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Perfect Shuffle (Posted on 2004-05-19) Difficulty: 5 of 5
You have a deck of 52 cards - for convenience, number them 1 through 52. You cut the cards into two equal halves and shuffle them perfectly. That is, the cards were in the order
1,2,3,...,52
and now they are
1,27,2,28,...,26,52. Let's call this a perfect in-shuffle.

If you repeat this in-shuffling process, how many in-shuffles will it take for the deck to return to its initial ordering (taking for granted that the cards will eventually do so)?
________________________

How does the solution change if you have a deck of 64 cards, or 10, or in general, n cards? For odd integer values of n, in-shuffling will take 1,2,3,...,n to 1,(n+3)/2,2,(n+5)/2,...,n,(n+1)/2. For example, when n=5, the first in-shuffle yields 1,4,2,5,3.

No Solution Yet Submitted by SilverKnight    
Rating: 4.2500 (4 votes)

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Cycle Notation Comment 20 of 20 |
I was just shuffling my cards today, when I suddenly thought of this particular puzzle.  I realized that this puzzle is vulnerable to cycle notation.  I have no idea whether this came up in previous comments.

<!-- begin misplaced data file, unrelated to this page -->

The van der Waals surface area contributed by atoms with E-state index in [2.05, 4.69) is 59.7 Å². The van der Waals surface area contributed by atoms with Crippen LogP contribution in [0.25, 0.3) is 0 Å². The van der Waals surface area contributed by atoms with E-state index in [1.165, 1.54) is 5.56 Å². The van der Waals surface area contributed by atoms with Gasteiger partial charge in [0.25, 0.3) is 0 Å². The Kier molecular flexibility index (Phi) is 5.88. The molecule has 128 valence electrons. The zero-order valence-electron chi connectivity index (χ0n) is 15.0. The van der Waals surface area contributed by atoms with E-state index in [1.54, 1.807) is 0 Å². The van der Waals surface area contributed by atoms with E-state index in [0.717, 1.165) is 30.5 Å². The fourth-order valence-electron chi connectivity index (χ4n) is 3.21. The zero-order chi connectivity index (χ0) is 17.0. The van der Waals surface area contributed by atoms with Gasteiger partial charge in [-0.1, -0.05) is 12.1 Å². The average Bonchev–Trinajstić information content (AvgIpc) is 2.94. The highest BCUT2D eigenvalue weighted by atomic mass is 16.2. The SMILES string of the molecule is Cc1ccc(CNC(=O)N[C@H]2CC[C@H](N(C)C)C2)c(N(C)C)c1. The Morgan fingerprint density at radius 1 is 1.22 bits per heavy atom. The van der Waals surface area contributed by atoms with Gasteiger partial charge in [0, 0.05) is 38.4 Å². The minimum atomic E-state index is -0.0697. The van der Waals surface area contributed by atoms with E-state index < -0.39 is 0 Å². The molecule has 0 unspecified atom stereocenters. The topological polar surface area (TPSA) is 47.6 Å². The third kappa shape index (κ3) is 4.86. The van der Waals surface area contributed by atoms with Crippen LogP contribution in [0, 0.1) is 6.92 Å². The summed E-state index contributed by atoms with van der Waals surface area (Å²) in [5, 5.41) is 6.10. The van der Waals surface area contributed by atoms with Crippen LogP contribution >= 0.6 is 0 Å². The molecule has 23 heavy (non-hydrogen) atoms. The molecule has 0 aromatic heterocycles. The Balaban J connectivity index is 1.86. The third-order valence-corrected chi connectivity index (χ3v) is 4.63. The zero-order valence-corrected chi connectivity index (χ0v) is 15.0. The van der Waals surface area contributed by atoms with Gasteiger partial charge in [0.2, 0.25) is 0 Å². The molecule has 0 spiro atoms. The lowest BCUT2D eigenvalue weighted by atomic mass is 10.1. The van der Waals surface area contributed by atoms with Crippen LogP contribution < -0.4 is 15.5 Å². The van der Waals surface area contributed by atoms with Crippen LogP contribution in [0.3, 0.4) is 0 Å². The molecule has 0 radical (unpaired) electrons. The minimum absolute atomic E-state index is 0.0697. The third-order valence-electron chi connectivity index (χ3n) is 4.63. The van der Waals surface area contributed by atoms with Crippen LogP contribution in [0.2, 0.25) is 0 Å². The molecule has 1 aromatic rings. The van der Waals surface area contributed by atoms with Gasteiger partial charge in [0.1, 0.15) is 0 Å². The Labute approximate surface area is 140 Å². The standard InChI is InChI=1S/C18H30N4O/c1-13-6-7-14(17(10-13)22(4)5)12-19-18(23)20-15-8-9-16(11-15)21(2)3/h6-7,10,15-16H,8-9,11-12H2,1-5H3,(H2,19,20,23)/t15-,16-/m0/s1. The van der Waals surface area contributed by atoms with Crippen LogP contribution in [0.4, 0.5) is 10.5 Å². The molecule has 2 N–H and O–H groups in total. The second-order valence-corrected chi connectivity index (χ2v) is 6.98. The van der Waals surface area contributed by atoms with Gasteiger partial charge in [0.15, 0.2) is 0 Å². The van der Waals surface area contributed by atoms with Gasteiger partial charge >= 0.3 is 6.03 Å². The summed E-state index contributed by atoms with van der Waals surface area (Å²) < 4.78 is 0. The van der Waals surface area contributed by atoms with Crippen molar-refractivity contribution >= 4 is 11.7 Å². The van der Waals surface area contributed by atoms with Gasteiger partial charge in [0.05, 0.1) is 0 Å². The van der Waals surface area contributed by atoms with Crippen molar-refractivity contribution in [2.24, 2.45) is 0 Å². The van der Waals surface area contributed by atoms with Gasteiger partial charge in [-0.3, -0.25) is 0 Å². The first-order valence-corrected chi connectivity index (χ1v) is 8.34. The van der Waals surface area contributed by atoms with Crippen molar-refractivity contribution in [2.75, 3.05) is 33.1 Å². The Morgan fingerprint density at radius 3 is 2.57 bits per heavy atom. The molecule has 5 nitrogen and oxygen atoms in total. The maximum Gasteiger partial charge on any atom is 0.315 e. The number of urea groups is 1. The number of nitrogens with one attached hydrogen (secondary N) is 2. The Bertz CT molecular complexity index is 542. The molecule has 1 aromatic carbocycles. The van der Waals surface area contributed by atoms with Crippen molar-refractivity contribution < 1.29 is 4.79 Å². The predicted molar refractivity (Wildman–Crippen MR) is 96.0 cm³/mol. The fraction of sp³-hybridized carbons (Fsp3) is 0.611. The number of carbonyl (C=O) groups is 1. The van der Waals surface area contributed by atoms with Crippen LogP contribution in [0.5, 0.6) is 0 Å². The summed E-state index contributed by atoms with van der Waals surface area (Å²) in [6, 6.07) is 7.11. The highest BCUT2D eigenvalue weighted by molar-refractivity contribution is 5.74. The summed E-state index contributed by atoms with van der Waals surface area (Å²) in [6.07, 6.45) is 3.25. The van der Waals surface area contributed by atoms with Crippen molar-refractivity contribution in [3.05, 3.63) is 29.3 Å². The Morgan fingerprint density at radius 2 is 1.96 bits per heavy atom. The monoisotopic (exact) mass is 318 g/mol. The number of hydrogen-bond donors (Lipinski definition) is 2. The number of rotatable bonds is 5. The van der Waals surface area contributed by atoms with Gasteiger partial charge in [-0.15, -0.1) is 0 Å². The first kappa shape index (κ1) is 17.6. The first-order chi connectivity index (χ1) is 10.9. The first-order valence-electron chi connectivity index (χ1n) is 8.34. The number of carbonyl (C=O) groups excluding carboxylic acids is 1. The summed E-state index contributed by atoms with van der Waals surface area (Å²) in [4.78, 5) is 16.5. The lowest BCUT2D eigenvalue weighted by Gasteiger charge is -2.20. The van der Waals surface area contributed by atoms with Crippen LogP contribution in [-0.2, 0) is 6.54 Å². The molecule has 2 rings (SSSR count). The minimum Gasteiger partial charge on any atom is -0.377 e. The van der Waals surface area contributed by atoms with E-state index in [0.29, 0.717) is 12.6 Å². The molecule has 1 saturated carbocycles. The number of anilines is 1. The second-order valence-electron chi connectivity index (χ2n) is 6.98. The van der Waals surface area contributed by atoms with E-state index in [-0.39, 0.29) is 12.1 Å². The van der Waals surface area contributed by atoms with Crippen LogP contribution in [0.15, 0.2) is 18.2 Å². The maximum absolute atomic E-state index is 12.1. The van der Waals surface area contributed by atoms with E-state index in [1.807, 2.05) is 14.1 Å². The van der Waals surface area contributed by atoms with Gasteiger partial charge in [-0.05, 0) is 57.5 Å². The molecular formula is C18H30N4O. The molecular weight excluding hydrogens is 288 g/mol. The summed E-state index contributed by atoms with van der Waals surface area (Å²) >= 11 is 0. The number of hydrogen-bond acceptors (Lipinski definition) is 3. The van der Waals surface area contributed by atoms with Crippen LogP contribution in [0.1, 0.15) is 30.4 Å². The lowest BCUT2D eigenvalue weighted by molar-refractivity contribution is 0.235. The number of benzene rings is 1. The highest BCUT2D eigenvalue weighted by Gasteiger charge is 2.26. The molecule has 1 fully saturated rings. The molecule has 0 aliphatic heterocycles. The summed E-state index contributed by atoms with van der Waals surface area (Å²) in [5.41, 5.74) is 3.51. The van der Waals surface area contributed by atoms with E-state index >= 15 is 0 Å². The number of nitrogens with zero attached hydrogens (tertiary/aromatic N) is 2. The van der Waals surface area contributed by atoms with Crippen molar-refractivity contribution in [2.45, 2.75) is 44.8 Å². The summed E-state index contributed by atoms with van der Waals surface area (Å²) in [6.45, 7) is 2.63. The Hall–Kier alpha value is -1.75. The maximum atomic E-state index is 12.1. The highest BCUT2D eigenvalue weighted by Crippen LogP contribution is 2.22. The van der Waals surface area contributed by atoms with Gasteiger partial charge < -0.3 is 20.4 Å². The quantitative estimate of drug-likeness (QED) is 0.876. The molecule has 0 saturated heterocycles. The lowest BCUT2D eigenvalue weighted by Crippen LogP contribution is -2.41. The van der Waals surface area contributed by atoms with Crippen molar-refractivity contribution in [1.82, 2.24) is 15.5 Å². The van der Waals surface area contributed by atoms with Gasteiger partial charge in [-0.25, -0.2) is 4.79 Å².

Cycle notation is a way of notating different permutations.  For example, if 123456 changes to 214653, then the cycle notation would be (12)(346)(5).  I know I'm not explaining it very well, but you can figure out the rest.

So anyway, in cycle notation, you can tell how many cycles are in the permutation, and the length of each cycle.  Naturally, the number of in-shuffles required is the least common multiple (LCM) of each of the cycles' lengths.

So for a 52 card deck:

(1)(2,27,14,33,17,9,5,3)(4,28,40,46,49,25,13,7) (6,29,15,8,30,41,21,11)(12,32,42,47,24,38,45,23) (16,34,43,22,37,19,10,31)(18,35)(20,36,44,48,50,51,26,39)(52)

The lengths of each cycle are 1,8,8,8,8,8,2,8, and 1.  The LCM is 8.  It's funny how it all seems to reduce down to that.

I'm sure that someone with more time could derive a general equation from this, but I think it would get very messy very soon.

  Posted by Tristan on 2005-03-23 00:33:01
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